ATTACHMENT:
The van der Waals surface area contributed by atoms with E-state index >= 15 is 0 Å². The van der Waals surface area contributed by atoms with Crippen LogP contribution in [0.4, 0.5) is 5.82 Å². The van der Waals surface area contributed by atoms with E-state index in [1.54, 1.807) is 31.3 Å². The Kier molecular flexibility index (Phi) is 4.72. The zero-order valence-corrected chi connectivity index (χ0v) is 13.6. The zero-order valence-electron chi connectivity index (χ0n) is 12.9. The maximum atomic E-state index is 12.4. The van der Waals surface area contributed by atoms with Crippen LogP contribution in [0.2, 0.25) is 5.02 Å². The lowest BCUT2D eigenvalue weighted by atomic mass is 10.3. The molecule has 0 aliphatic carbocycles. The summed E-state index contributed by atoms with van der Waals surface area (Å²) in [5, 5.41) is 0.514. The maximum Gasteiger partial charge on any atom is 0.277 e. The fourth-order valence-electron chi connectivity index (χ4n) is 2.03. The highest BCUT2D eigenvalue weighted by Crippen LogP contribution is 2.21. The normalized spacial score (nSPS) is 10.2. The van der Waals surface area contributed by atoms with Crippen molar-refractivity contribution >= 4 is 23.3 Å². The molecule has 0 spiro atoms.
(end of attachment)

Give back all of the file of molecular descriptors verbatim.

The van der Waals surface area contributed by atoms with E-state index >= 15 is 0 Å². The van der Waals surface area contributed by atoms with Crippen LogP contribution in [0.4, 0.5) is 5.82 Å². The van der Waals surface area contributed by atoms with E-state index in [1.54, 1.807) is 31.3 Å². The Kier molecular flexibility index (Phi) is 4.72. The zero-order valence-corrected chi connectivity index (χ0v) is 13.6. The zero-order valence-electron chi connectivity index (χ0n) is 12.9. The maximum atomic E-state index is 12.4. The van der Waals surface area contributed by atoms with Crippen LogP contribution in [0.2, 0.25) is 5.02 Å². The lowest BCUT2D eigenvalue weighted by atomic mass is 10.3. The molecule has 0 aliphatic carbocycles. The summed E-state index contributed by atoms with van der Waals surface area (Å²) in [5, 5.41) is 0.514. The maximum Gasteiger partial charge on any atom is 0.277 e. The fourth-order valence-electron chi connectivity index (χ4n) is 2.03. The highest BCUT2D eigenvalue weighted by Crippen LogP contribution is 2.21. The normalized spacial score (nSPS) is 10.2. The van der Waals surface area contributed by atoms with Crippen molar-refractivity contribution >= 4 is 23.3 Å². The molecule has 0 spiro atoms.